By Christopher Varney | May 22, 2001

While liberal in its take of Greek myth, one could do worse than “Clash of The Titans” for a crash course on the subject — a colorful tale of the heroic, half-god Perseus (Harry Hamlin) and his fight to save the fair Princess Andromeda (Judi Bowker). All while fighting various beasties and overseen by the Olympian gods (led by Sir Laurence Olivier as a h***y, pompous Zeus), and played by a British cast including Maggie Smith (Thetis), Claire Bloom (Hera), and the late Susan Fleetwood–sister of Mick–as the owl-toting Athena.
Make no mistake: for Perseus and others in ancient Greece, polytheism is a bitch.
The gods are fickle and tempermental, toying with their mortal subjects on a whim. Risk great peril for true love, and you’re “rewarded.” But sneeze on a Tuesday, and it’s “He will be punished! Release the Kraken!” — a lesson which Perseus (and others) learn the hard way, chasing his destiny beside a humble playwright (Burgess Meredith).
But let’s cut to the particulars: as the heroic Perseus, Hamlin’s acting is downright Shatnerian, whispering his lines (“Calibos!” “Magical!”) in wooden astonishment. Even the truly immortal Sir Laurence hams it up as Zeus. Yet considering “Clash’s” melodramatic script–which feels appropriate for this subject–perhaps we should expect no less.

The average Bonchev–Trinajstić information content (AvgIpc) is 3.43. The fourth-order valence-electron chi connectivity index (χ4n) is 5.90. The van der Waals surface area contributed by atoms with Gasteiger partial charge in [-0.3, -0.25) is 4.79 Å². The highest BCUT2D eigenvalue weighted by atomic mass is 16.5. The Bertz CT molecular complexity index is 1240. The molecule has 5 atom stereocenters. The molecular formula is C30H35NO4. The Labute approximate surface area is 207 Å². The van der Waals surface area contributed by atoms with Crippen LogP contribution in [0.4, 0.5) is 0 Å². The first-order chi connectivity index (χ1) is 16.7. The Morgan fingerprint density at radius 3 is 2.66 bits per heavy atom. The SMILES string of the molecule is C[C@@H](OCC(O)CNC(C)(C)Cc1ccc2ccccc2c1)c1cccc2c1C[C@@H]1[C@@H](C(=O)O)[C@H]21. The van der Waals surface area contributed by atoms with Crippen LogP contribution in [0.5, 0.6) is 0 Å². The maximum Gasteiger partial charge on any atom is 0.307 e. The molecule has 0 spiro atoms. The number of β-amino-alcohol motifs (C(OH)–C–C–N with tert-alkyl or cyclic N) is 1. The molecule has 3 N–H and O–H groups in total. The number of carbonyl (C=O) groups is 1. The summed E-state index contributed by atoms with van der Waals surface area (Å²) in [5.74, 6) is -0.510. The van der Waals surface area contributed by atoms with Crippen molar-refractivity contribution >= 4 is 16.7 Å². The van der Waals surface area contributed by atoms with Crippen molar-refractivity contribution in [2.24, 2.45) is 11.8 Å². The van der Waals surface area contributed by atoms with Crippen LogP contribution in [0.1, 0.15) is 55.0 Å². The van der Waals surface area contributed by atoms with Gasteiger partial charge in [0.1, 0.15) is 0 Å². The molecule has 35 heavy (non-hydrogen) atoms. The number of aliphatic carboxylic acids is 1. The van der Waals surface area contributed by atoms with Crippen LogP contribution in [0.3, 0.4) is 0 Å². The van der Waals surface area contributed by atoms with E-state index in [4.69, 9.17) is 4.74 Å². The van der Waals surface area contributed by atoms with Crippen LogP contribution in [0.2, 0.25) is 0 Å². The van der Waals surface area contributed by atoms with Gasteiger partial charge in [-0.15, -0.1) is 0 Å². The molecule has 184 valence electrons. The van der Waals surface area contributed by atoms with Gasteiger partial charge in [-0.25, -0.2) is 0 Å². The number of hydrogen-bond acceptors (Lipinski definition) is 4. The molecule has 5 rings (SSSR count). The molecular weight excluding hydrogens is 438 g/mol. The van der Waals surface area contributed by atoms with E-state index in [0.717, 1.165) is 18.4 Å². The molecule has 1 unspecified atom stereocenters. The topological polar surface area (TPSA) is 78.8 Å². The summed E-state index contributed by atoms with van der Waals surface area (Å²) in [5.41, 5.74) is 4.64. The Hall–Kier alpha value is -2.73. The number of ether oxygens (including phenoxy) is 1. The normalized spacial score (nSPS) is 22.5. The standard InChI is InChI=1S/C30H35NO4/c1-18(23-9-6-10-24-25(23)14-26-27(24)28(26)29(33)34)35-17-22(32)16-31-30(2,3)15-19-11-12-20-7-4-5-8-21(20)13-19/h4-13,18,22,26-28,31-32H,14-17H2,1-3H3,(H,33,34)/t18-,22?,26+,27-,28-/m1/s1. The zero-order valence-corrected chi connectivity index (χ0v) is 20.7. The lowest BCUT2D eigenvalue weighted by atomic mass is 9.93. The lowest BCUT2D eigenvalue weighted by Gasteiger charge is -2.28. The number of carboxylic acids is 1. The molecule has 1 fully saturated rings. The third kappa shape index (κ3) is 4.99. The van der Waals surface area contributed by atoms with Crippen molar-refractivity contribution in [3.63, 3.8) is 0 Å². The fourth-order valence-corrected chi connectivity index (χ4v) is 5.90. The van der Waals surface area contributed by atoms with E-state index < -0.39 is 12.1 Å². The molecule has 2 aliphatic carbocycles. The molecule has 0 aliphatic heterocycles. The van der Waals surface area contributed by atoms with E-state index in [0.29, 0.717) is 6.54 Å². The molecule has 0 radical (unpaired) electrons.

Verily, the acting and plot in “Clash” are beside the point, upstaged here by the craftsmanship of Ray Harryhausen.
A pioneer in stop-motion animation, and designer of groundbreaking visual effects seen in “The Beast From 20,000 Fathoms” (1953) and “Jason and The Argonauts” (1963), “Clash” sadly marked Harryhausen’s last feature — his craft soon outmoded by CGI and other modern forms of animation. But make no mistake, to those who know him Harryhausen is justly idolized as a special effects god, blazing the trail for countless filmmakers (Spielberg, Winston, Baker) who followed his example. And although dated, Harryhausen’s professional swan song in “Clash” is wonderful — highlighted by such stop-motion villains as giant scorpions and a nasty, half-serpentine Medusa with a thing for bowhunting.
In any school, it’s beautiful work, even by today’s ultra-slick special effects — many of which are inferior to Harryhausen’s patient skill.

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